Jeff Valles: Brick and mortar showrooms are a key marketing tool
Never miss an opportunity to remind your targeted market, your social media followers and all of those people who found gold on your website that you have displays right in their neighborhood.
Sure, your factory is in the north somewhere, but your products are on view in your distributor showrooms all over the U.S. and Canada. Customers want to know why they should leave the comfort of their screen and visit a place they know little about. I am not talking about a dealer locator that asks visitors to enter their zip code to see a simple list of unknown names and addresses.
A good website should not just motivate a customer to browse around and find their favorite product, it must also inspire them to visit the brick and mortar showroom that presents, sells and supports your brand’s products. Many times customers will skip the boring dealer locator and surmise that ‘XYZ showroom’ will have your wonderful product they discovered on your website, only to find out that showroom does not carry your brand. Now, the salesperson is working with a primed buyer and can easily move them to the brands he prefers. You lose.
For example, it is the Thursday before Thanksgiving and a family’s kitchen faucet starts to gush a bit. “Oh no! Hordes of people are coming over in a few days and we don’t have a working kitchen faucet.” Off to the internet to discover what is available. They find your top-of-the-line kitchen faucet and love it, but there is no note on the product page asking if the visitor would like to see this faucet. There is no note saying whether or not it is stock at your factory or locally; just a button tagged “dealer locator” on the top of the page. As I noted above, this is not going to end well for your brand.
Your site should celebrate your showrooms. When a customer asks your site where they can see, touch and buy your products, they should be taken to a page asking for their zip code accompanied by text and images lauding your remarkable showroom partners and their knowledgeable salespeople.
This way, they see showroom images, your displays and some information on the showrooms in their area. Remember, your distributor showrooms and their people actually represent your brand and sell your products.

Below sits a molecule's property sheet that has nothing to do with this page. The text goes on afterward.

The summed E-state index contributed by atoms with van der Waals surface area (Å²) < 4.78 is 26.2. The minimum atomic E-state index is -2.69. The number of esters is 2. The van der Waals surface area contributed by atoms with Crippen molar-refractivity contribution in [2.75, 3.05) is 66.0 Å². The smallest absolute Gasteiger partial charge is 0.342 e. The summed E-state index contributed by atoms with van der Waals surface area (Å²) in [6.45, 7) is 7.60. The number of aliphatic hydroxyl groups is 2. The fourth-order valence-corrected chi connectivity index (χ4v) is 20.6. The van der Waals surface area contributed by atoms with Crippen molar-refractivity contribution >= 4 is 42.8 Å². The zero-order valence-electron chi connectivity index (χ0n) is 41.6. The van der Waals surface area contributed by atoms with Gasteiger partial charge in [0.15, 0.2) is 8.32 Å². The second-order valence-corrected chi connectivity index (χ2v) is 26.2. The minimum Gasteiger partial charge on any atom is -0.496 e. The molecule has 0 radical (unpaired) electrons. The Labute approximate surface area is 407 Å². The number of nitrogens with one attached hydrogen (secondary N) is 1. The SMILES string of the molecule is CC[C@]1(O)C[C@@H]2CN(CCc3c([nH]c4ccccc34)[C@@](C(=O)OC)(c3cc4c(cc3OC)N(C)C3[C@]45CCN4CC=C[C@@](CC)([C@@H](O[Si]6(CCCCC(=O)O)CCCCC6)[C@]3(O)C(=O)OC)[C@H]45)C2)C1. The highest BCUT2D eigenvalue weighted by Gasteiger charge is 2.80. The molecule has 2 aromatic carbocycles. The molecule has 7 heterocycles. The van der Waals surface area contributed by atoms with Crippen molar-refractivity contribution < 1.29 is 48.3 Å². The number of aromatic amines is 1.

In all of your brand content, it is important to mention and applaud your showroom partners. Some people say this dilutes the vendor brand and is not needed. These vendors strongly believe their brand is strong enough that when customers find and learn about their products, they are 100% sold. In behavioral economics, this is referred to as personal bias. If you are going to put your products in the best possible sales situation, you must laud your showrooms partners throughout your website.
The book, “Thinking in Bets: Making Smarter Decisions When You Don’t Have All the Facts,” by Annie Duke says it best: “Despite the popular wisdom that we achieve success through positive visualization, it turns out that incorporating negative visualization makes us more likely to achieve our goals.”
As more and more companies embrace omnichannel models, every facet of your product distribution, sales and customer support must be 100% on the same page and accessible wherever and whenever the customer wants. There needs to be smooth fluidity between digital and physical realms. If brands are ineffective at this, the likelihood that a sale will happen in a showroom is significantly lower. This is the age we live in.
Successful manufacturer websites have to work to motivate the customer to drive to a showroom they might not not know of; a showroom in which your brand is king and the salespeople look forward to selling it. That is why it is so important for manufacturers to work together with their distributor showrooms so their customers believe there is a seamless relationship between the two businesses.
As a side note, in the DPH showroom business, it is a common practice for distributor showrooms to list all the brands they can access. When customers read this, they believe if a brand is listed on your website, it will be on display in your showroom, your staff knows it well and you will support it 100%. This is a bad practice. It is ambiguous, inauthentic and shows a lack of respect for the customer. Please, let’s stop this practice.